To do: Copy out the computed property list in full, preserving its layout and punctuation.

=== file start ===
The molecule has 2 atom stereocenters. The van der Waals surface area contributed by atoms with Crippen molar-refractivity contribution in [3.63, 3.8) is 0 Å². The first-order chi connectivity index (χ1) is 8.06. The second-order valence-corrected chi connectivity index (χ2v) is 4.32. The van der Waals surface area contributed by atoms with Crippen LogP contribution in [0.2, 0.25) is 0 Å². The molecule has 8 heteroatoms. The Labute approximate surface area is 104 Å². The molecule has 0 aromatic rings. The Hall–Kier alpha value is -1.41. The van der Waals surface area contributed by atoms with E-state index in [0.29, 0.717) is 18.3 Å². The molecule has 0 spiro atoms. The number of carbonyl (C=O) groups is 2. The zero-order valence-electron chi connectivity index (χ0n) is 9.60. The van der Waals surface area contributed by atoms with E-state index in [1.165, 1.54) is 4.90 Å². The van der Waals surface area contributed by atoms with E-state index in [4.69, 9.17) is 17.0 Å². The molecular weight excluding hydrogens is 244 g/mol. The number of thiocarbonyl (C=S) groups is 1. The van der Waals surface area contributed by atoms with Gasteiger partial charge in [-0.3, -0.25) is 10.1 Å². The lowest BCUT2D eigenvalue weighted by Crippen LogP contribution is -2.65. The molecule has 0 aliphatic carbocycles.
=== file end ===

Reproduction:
The molecule has 2 atom stereocenters. The van der Waals surface area contributed by atoms with Crippen molar-refractivity contribution in [3.63, 3.8) is 0 Å². The first-order chi connectivity index (χ1) is 8.06. The second-order valence-corrected chi connectivity index (χ2v) is 4.32. The van der Waals surface area contributed by atoms with Crippen LogP contribution in [0.2, 0.25) is 0 Å². The molecule has 8 heteroatoms. The Labute approximate surface area is 104 Å². The molecule has 0 aromatic rings. The Hall–Kier alpha value is -1.41. The van der Waals surface area contributed by atoms with E-state index in [0.29, 0.717) is 18.3 Å². The molecule has 0 spiro atoms. The number of carbonyl (C=O) groups is 2. The zero-order valence-electron chi connectivity index (χ0n) is 9.60. The van der Waals surface area contributed by atoms with E-state index in [1.165, 1.54) is 4.90 Å². The van der Waals surface area contributed by atoms with E-state index in [4.69, 9.17) is 17.0 Å². The molecular weight excluding hydrogens is 244 g/mol. The number of thiocarbonyl (C=S) groups is 1. The van der Waals surface area contributed by atoms with Gasteiger partial charge in [-0.3, -0.25) is 10.1 Å². The lowest BCUT2D eigenvalue weighted by Crippen LogP contribution is -2.65. The molecule has 0 aliphatic carbocycles.